What Zero has done here is no small feat, creating a true-blue ADV-touring unit with fixings that strike a balance between road and trail riding, where commendable ground clearance and suspension travel kick the party off. In the ADV segment, wheel size often dictates use, and the DSR/X’s 19-incher dangling from the front end says off-road capable, whereas a dirt-focused 21-inch hoop would have compromised its road abilities.Of course, it all starts with the updated ZF 75-10X motor that’s gained another turn on its copper winding, pumping out a respectable 100 horsepower at 3650 rpm and a spit-take-worthy 166 ft-lbs of torque for the 2023 Zero DSR/X.With torque numbers that elicit nervous laughter, Zero has done an incredible job in ensuring that the DSR/X shoves you forward via a chuckle-inducing amount of authority and not the brutal force of a dictator. Mild-mannered and wild-eyed define the spectrum, yet the sheer linearity makes it all manageable while reaching its 112-mph top speed in a flash. Additional ground clearance is gained by relocating the motor’s controller from the underbelly to the tail.There’s no gearbox, either, and direct drive solves many issues for riders on- and off-road—don’t come to rest on any hills, as there’s no parking brake or transmission lock to hold it in place. With no clutch to finesse over technical spots, gear selection when entering corners, or stalling to worry about, twisting the grip and scooting along flattens the learning curve. The ultra-low center of gravity factors here, and the DSR/X’s 544-pound curb weight is only perceived when lifting off the sidestand or after a tip-over. On that note, we have a Parking Mode with a low-speed reverse function.Unlike many ADV machines, the DSR/X isn’t a sky-high behemoth. The EV motor packaging allows the rider to sit in the chassis and enjoy an accommodating 32.6-inch saddle height, with a comfortable reach to the riser handlebars. The seating position is neutral, and wind protection is aplenty, thanks to a handy adjustable windscreen. When standing, one can grip the narrow seat section with their knees and romp around while in control—though as much real estate for your knees to clamp onto—the scalloped chassis design does have its downsides.The wider 25mm Gates Carbon Drive Moto X9 belt is 2.6 times stronger than what’s found on other models and may seem ill-fitting off-road, but Zero says that they’ve worked tirelessly to ensure durability. Engineers went as far as designing a sprocket with openings between the teeth to shed any dirt, mud, or debris caught up in the final drive. A hardcore ADV audience will still go with the accessory chain and sprocket kit for $385, but it’s noisier and requires greater upkeep.Doubling down on those positive attributes is the spot-on calibration of the 2023 Zero DSR/X’s five ride modes: Rain, Eco, Standard, Sport, and Canyon, adjusted through the striking full-color TFT display. While most of the modes can be taken at face value, Canyon offers all the athleticism of Sport at the wrist and 80 percent regenerative braking. The latter provides a similar feel to conventional engine braking and battery regeneration in the process—I gained a couple of precious percentage points on a sustained downhill descent. We also have an Off-Road setting that can be combined with any riding mode, offering up ABS and TC limits fit for the trail. Mind you, the IMU is deactivated, and ABS is disabled in the rear for proper slides.Bosch’s MCS suite is in play, featuring cornering ABS with linked braking, lean-angle-sensitive traction control, and hill hold control. This is when things get interesting—electric motors react exponentially faster than ICE powerplants. Adjusting voltage happens more quickly than cutting fuel to a cylinder, changing ignition timing, and so on. Engineers have much more control over intervention, and that’s handy because electric motors also produce torque almost instantaneously.Give the throttle a nice whack, and TC will intervene, restricting power to the rear wheel that might feel premature for experienced riders, on or off-road. Remember, electric motors spin up differently, so perhaps that TC isn’t as conservative as we might believe. However, if you’re smooth with your inputs, you can catapult from apex to apex in the streets and step out the rear quite a bit in the dirt.Brembo-owned J.Juan stoppers help haul the 544-pound EV ADV to a stop, and doing so with commendable feel. Linked braking is always fascinating when hammering the lever into a corner, as applying the rear brake while weight is transferred forward results in a bit of movement out back.The steel-trellis frame on the 2023 Zero DSR/X draws design inspiration from its SR/F and SR/S cousins (both of which gained the 17.3 kWh battery for 2023), rolling on wide ADV geometry to give it a sure-footed feel in any environment. A long wheelbase keeps things composed when tracking through street curves or bounding down a fire road. That does subdue its cornering abilities a hair, making for a leisurely initial tip-in. Importantly, it stays put.Perhaps what colored that handling hot take is the comfort-minded settings on its fully adjustable Showa suspension. Plush is the operative word, with a good portion of its 7.5 inches of travel being used while enjoying a spirited romp on the road.Those soft settings didn’t let me down when the pavement ended. The street-biased Pirelli Scorpion Trail II tires are up for a modest off-road run, though optional tubeless wire-spoke wheels ($2500) and knobbier tires would purchase more grip in the dirt.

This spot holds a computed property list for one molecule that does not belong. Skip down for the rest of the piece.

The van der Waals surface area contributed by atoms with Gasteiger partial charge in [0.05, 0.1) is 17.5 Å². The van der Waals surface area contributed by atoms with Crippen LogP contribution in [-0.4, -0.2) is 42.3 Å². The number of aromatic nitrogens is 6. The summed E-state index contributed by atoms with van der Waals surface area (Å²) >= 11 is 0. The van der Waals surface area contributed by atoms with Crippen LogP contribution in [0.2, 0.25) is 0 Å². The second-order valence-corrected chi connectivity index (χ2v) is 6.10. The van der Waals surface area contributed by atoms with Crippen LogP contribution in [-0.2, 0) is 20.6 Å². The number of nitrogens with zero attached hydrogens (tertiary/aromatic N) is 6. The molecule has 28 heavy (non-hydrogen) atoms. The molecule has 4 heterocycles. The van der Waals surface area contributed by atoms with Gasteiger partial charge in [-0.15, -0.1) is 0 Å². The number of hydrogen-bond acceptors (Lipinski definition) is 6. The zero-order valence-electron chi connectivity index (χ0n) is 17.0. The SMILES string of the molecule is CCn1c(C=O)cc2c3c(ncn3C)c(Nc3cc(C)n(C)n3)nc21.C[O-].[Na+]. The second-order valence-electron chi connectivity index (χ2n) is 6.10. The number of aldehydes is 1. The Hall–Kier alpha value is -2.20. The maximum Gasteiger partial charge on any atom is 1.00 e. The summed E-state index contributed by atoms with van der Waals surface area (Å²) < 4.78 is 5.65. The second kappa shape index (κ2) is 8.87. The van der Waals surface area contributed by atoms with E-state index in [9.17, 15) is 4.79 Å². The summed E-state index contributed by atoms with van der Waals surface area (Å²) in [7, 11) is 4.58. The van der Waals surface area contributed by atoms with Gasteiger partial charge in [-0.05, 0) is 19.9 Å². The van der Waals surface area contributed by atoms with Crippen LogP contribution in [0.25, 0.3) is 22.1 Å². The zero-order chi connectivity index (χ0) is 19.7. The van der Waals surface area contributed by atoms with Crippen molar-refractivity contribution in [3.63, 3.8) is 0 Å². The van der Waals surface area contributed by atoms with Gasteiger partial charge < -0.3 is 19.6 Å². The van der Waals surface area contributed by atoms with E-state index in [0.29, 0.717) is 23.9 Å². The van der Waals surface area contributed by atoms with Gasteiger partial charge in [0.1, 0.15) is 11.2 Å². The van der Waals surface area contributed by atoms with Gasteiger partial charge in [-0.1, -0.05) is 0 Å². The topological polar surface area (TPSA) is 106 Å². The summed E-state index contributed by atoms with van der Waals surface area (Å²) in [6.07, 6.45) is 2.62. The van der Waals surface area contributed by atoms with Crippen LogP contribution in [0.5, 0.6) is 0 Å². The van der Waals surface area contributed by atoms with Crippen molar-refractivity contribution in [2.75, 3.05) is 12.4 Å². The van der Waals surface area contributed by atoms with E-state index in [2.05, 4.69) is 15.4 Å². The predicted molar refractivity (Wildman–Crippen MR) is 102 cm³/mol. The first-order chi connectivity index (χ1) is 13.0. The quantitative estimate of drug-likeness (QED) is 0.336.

Comparing EV and ICE motorcycles isn’t apples to apples; it’s more apples to exotic imported mangos. Established gasoline-powered ADV motorcycles can routinely knock down 200 miles on a single tank. Today’s battery technology can’t match those figures—everything from use to range to price needs context. Electric motorcycles are subject to an “early adopters” tax, hence fancy Brembo-branded components or semi-active suspension aren’t in the mix at the DSR/X’s $24,495 MSRP. They need to be looked at differently.Zero is working to prove the viability of EV ADV and partnered with Backcountry Discovery Routes (BDR), a leader in off-highway route planning, to include EV-charging stations on its maps across the United States. Relevant information such as available chargers, connection types, prices, and more are included.A lingering question is whether there’s enough juice to hit the trail and return to home base all in one outing. As with anything in life, it’s subjective. Your route, proximity to charging opportunities, and riding style determine that reality. If the infrastructure is there, you’re willing to spare the recharge time during your ride, and the price tag doesn’t faze your wallet, it’s an unequivocal yes. If not, you’ll have to wait for battery technology to extend the range, and that day will come.The NorCal brand is the first to plant its EV flag in the ADV segment, and that deserves a nod, spurring its main rivals LiveWire and Energica to take the plunge. While infrastructure and battery tech have some catching up to do, we also need to acknowledge that great strides have come from our friends in Scotts Valley, and, if nothing else, the DSR/X is a well-sorted ADV-touring motorcycle.Photography by Jenny Linquist (Action), Mike Biggins (Action), and Aaron Brimhall (Studio)RIDING STYLE
Suzuki V-Strom 1050 DE + Scott Casey – Living with PTSD and the Rolling Barrage
byMotos and Friends by Ultimate Motorcycle
Hello everyone and welcome once again to Motos and Friends, a weekly Podcast brought to you by the editorial team at Ultimate Motorcycling.
My name is Arthur Coldwells.
The new Suzuki V-Strom DE has just been announced, and Avery Innis, Training and Publications Manager from Suzuki Motor USA, is just the expert to explain its nuances to us. The V-Strom has always been a superb, yet inexpensive platform, and the new DE variant gets more serious about ADV riding. I find out from Avery whether the new upgrades are worthwhile; and the place that the new V-Strom has in the current market.
Our second segment covers a subject that’s a little more serious than usual.
Many veterans and first responders suffer from Post Traumatic Stress Disorder, aka PTSD.
Scott Casey—himself a sufferer—decided to try and help his fellow vets, and started a cross-Canada charity ride in 2016 called the ‘Rolling Barrage’. It was—and is—incredibly successful.
It’s not just a tremendous ride. The Rolling Barrage is a place for like-minded sufferers and their supporters to ride together. They get some serious “wind therapy” whether it’s on just a stop, or a leg of the ride, one day, a weekend, or even the whole ride. Scott opens up with Associate Editor Teejay Adams about his personal history, and how he came to create such a brilliant and worthy real-world event that truly helps.
The Rolling Barrage is a supportive network of brothers and sisters. To quote Scott Casey: “this is the family you never knew you had”.
It was a Nation exploding into civil war. In 1992, the collapse of the former Yugoslavia triggered an international armed conflict that would last more than 3 years and eventually see nearly 100,000 people killed. Canadians were thrown into what was declared a peacekeeping mission, but it wasn’t. They were going well beyond the rules of engagement that were provided by the UN. Told by Scott Casey, Former Canadian Peacekeeper.